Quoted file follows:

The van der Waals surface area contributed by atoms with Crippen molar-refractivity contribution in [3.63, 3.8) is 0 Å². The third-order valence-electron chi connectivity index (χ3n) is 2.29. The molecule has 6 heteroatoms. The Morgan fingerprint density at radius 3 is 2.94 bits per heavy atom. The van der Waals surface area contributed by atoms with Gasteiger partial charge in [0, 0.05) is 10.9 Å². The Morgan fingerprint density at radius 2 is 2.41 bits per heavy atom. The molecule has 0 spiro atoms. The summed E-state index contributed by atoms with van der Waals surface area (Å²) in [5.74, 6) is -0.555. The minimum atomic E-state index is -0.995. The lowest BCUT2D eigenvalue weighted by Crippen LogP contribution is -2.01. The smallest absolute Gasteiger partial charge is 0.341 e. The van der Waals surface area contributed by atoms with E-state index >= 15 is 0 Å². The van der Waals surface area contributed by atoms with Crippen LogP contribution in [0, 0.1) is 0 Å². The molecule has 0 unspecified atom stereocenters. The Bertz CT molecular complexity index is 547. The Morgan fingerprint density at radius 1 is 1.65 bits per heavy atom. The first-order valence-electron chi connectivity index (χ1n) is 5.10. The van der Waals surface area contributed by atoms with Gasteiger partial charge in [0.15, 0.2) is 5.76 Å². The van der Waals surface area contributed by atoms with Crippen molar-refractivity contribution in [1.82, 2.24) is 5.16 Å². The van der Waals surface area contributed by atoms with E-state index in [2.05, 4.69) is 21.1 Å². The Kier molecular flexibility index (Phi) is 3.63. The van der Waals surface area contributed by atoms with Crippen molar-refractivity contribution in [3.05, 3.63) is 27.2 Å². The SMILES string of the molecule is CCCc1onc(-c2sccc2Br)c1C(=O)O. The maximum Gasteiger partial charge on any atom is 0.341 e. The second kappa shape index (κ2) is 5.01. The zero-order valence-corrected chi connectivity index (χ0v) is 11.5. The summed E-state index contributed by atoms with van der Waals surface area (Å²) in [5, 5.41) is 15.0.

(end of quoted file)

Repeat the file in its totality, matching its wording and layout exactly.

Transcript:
The van der Waals surface area contributed by atoms with Crippen molar-refractivity contribution in [3.63, 3.8) is 0 Å². The third-order valence-electron chi connectivity index (χ3n) is 2.29. The molecule has 6 heteroatoms. The Morgan fingerprint density at radius 3 is 2.94 bits per heavy atom. The van der Waals surface area contributed by atoms with Gasteiger partial charge in [0, 0.05) is 10.9 Å². The Morgan fingerprint density at radius 2 is 2.41 bits per heavy atom. The molecule has 0 spiro atoms. The summed E-state index contributed by atoms with van der Waals surface area (Å²) in [5.74, 6) is -0.555. The minimum atomic E-state index is -0.995. The lowest BCUT2D eigenvalue weighted by Crippen LogP contribution is -2.01. The smallest absolute Gasteiger partial charge is 0.341 e. The van der Waals surface area contributed by atoms with E-state index >= 15 is 0 Å². The van der Waals surface area contributed by atoms with Crippen LogP contribution in [0, 0.1) is 0 Å². The molecule has 0 unspecified atom stereocenters. The Bertz CT molecular complexity index is 547. The Morgan fingerprint density at radius 1 is 1.65 bits per heavy atom. The first-order valence-electron chi connectivity index (χ1n) is 5.10. The van der Waals surface area contributed by atoms with Gasteiger partial charge in [0.15, 0.2) is 5.76 Å². The van der Waals surface area contributed by atoms with Crippen molar-refractivity contribution in [1.82, 2.24) is 5.16 Å². The van der Waals surface area contributed by atoms with E-state index in [2.05, 4.69) is 21.1 Å². The Kier molecular flexibility index (Phi) is 3.63. The van der Waals surface area contributed by atoms with Crippen molar-refractivity contribution in [3.05, 3.63) is 27.2 Å². The SMILES string of the molecule is CCCc1onc(-c2sccc2Br)c1C(=O)O. The maximum Gasteiger partial charge on any atom is 0.341 e. The second kappa shape index (κ2) is 5.01. The zero-order valence-corrected chi connectivity index (χ0v) is 11.5. The summed E-state index contributed by atoms with van der Waals surface area (Å²) in [5, 5.41) is 15.0.